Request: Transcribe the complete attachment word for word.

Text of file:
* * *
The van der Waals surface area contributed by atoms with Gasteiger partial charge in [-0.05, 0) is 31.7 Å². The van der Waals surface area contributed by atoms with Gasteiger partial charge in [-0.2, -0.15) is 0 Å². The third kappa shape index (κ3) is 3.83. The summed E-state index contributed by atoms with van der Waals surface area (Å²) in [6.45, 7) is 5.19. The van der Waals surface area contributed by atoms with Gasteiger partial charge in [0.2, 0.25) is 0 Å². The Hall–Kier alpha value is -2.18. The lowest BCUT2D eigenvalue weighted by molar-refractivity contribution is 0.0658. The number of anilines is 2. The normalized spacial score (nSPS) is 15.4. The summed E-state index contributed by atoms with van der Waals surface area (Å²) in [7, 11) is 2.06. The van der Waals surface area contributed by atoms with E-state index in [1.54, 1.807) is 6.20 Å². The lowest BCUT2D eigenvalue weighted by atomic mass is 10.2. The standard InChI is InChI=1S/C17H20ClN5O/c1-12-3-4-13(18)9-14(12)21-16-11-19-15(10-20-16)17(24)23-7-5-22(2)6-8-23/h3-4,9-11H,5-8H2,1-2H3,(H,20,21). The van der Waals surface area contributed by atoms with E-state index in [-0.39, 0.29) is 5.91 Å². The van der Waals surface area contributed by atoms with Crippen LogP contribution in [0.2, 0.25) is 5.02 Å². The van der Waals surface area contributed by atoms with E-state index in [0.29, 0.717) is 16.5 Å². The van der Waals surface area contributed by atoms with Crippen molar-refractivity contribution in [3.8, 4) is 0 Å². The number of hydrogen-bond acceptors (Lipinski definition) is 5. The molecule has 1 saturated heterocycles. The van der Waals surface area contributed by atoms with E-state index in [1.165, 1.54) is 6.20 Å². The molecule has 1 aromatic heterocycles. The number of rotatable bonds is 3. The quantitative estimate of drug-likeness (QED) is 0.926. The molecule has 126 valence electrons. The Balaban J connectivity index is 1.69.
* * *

The van der Waals surface area contributed by atoms with Gasteiger partial charge in [-0.05, 0) is 31.7 Å². The van der Waals surface area contributed by atoms with Gasteiger partial charge in [-0.2, -0.15) is 0 Å². The third kappa shape index (κ3) is 3.83. The summed E-state index contributed by atoms with van der Waals surface area (Å²) in [6.45, 7) is 5.19. The van der Waals surface area contributed by atoms with Gasteiger partial charge in [0.2, 0.25) is 0 Å². The Hall–Kier alpha value is -2.18. The lowest BCUT2D eigenvalue weighted by molar-refractivity contribution is 0.0658. The number of anilines is 2. The normalized spacial score (nSPS) is 15.4. The summed E-state index contributed by atoms with van der Waals surface area (Å²) in [7, 11) is 2.06. The van der Waals surface area contributed by atoms with E-state index in [1.54, 1.807) is 6.20 Å². The lowest BCUT2D eigenvalue weighted by atomic mass is 10.2. The standard InChI is InChI=1S/C17H20ClN5O/c1-12-3-4-13(18)9-14(12)21-16-11-19-15(10-20-16)17(24)23-7-5-22(2)6-8-23/h3-4,9-11H,5-8H2,1-2H3,(H,20,21). The van der Waals surface area contributed by atoms with E-state index in [-0.39, 0.29) is 5.91 Å². The van der Waals surface area contributed by atoms with Crippen LogP contribution in [0.2, 0.25) is 5.02 Å². The van der Waals surface area contributed by atoms with E-state index in [0.29, 0.717) is 16.5 Å². The van der Waals surface area contributed by atoms with Crippen molar-refractivity contribution in [3.8, 4) is 0 Å². The number of hydrogen-bond acceptors (Lipinski definition) is 5. The molecule has 1 saturated heterocycles. The van der Waals surface area contributed by atoms with E-state index in [1.165, 1.54) is 6.20 Å². The molecule has 1 aromatic heterocycles. The number of rotatable bonds is 3. The quantitative estimate of drug-likeness (QED) is 0.926. The molecule has 126 valence electrons. The Balaban J connectivity index is 1.69.